Sayako Mizuta


Ascertaining the Uncertain: Between Anywhere and Nowhere  


Is it a waving curtain that is depicted in Kowaremono, or is it something like the boundary between skin and clothing? The enigmatic title further adds to my confusion as to how and from what perspective to look at this painting. Am I watching the subtle movements of an organdy-like cloth from outside the building? Or am I trying to assure myself of the soft fabric’s texture in a secure indoor setting? As the title suggests, the painting shows something brittle and fragile, but I realize that it displays at once also the flexibility and inner richness of weak and ephemeral things.


Miwa Ogasawara uses subdued oil colors to depict such vague and intangible subjects as light, shadow, wind, and air. Motifs that repeatedly appear in her paintings include indoor spaces, vessels, glass balls, bodies of young or adolescent boys and girls, and landscapes with trees or watersides. These things quietly dwell at places that could be anywhere and nowhere, at an indeterminate time somewhere between day and night.  

These illusionary sceneries beyond time and space inspire me to imagine things like a child’s room full of toys; a place where one can retreat after something bad happened; secretly weeping under a blanket; the inside of the shark that swallowed Pinocchio; or the basement where Nick Bowen is trapped. All of these are seemingly places between here and somewhere else, like waiting rooms one enters before proceeding to the next stage. The time in these waiting rooms is a subjective one that does not flow from the past toward the future, and the minute depictions of these kinds of places that we normally don’t even take notice of finally make us realize just how important they are. Pinocchio musters up his courage to rescue the old man from the shark’s belly, and Nick Bowen tries to think up ways to escape from a basement with no means of opening doors or windows from the inside. But we, once we have broken free and jumped out from such places, tend to not look back. It is through Ogasawara’s paintings that the entranceways to those forgotten secret bases are suddenly opened. When we stand in front of the paintings and relive the experience of waving curtains, the silhouettes in the windows, the lights in the aisles and corridors, we feel how emotions that have been untouched for a long time are gradually unlocked.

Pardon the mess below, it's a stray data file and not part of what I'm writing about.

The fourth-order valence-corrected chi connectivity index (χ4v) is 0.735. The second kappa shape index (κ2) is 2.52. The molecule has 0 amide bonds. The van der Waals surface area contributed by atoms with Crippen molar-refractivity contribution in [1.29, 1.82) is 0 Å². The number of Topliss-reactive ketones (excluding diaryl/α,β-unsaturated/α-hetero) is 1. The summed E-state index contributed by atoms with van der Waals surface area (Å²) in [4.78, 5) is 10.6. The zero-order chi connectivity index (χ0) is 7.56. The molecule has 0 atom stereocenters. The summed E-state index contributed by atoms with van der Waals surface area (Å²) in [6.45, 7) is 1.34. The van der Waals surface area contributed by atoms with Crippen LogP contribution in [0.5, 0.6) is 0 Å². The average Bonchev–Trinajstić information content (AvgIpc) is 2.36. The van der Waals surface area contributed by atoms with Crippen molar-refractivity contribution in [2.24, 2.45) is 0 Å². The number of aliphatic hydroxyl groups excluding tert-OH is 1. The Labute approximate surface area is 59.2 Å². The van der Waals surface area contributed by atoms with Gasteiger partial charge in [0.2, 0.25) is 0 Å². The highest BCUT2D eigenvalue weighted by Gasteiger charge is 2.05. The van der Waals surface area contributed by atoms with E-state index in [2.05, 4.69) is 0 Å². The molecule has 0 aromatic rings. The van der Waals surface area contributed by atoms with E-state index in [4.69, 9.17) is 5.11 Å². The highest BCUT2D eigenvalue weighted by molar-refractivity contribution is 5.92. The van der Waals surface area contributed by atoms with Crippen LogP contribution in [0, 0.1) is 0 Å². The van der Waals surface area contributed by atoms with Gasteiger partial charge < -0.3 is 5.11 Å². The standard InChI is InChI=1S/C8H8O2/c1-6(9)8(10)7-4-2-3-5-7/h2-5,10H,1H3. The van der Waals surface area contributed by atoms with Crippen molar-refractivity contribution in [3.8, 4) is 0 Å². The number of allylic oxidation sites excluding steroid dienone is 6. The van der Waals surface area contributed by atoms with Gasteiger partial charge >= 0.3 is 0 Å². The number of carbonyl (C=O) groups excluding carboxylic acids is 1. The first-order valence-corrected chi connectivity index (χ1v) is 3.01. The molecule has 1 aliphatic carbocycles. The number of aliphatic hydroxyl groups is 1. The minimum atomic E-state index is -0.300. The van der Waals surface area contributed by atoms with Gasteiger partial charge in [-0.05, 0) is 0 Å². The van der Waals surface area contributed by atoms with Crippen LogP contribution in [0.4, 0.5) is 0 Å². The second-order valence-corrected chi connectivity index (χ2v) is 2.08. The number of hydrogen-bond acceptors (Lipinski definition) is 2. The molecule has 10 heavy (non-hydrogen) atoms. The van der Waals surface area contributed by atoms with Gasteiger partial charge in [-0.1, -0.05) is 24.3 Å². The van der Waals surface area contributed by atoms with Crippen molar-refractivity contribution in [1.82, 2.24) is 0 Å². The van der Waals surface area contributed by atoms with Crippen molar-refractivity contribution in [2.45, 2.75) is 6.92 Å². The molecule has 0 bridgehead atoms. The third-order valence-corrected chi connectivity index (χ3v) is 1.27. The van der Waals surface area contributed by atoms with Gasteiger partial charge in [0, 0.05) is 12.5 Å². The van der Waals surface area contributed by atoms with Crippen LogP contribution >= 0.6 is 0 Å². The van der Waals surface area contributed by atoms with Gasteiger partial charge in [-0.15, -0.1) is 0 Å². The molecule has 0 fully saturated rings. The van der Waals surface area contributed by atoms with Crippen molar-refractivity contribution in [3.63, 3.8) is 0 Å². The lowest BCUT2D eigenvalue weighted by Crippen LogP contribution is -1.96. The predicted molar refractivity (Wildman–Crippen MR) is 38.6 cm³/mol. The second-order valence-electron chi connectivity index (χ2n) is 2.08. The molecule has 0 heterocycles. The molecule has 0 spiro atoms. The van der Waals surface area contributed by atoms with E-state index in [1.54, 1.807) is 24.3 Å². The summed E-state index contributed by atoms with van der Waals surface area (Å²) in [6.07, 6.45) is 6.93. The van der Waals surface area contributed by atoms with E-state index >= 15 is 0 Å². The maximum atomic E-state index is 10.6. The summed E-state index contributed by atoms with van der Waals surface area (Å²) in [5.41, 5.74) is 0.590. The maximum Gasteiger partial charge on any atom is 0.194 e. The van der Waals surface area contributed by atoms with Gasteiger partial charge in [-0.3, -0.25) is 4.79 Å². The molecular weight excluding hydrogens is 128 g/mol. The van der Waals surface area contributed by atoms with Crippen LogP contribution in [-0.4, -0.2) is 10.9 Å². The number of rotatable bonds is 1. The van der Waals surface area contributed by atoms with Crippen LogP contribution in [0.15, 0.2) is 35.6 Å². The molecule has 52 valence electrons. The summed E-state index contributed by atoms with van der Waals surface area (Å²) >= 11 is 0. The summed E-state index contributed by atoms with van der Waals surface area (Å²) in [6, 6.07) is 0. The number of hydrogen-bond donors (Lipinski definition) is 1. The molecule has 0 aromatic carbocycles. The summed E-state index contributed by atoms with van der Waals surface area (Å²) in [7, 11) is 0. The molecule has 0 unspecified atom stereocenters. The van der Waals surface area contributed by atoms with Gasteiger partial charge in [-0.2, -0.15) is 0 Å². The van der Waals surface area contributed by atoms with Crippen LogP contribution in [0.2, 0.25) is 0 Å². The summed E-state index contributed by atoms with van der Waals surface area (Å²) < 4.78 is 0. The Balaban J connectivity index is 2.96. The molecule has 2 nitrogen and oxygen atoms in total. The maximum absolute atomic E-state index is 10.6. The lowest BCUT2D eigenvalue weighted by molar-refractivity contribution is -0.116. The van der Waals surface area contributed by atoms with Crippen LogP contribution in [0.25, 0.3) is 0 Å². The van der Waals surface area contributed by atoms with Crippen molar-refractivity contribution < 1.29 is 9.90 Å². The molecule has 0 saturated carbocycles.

Once again, I fix my eyes on the clear glass balls that are the subjects of the Glaskugel series. Each painting captures a moment in which the respective spherical object looks as if it were about to start rolling, while the light and the environment it is placed in are vaguely reflected in its surface. The presence of a transparent glass ball is highlighted the moment someone touches and moves it, or when the light is switched on and illuminates it. It’s an object that is free to go anywhere and to reflect any scenery on its surface, but the fact that its surroundings define its presence also hints at the hardships of not being able to exist independently. It can be understood as a symbol of fragility and unstableness, as it may accidentally roll away and break at any time.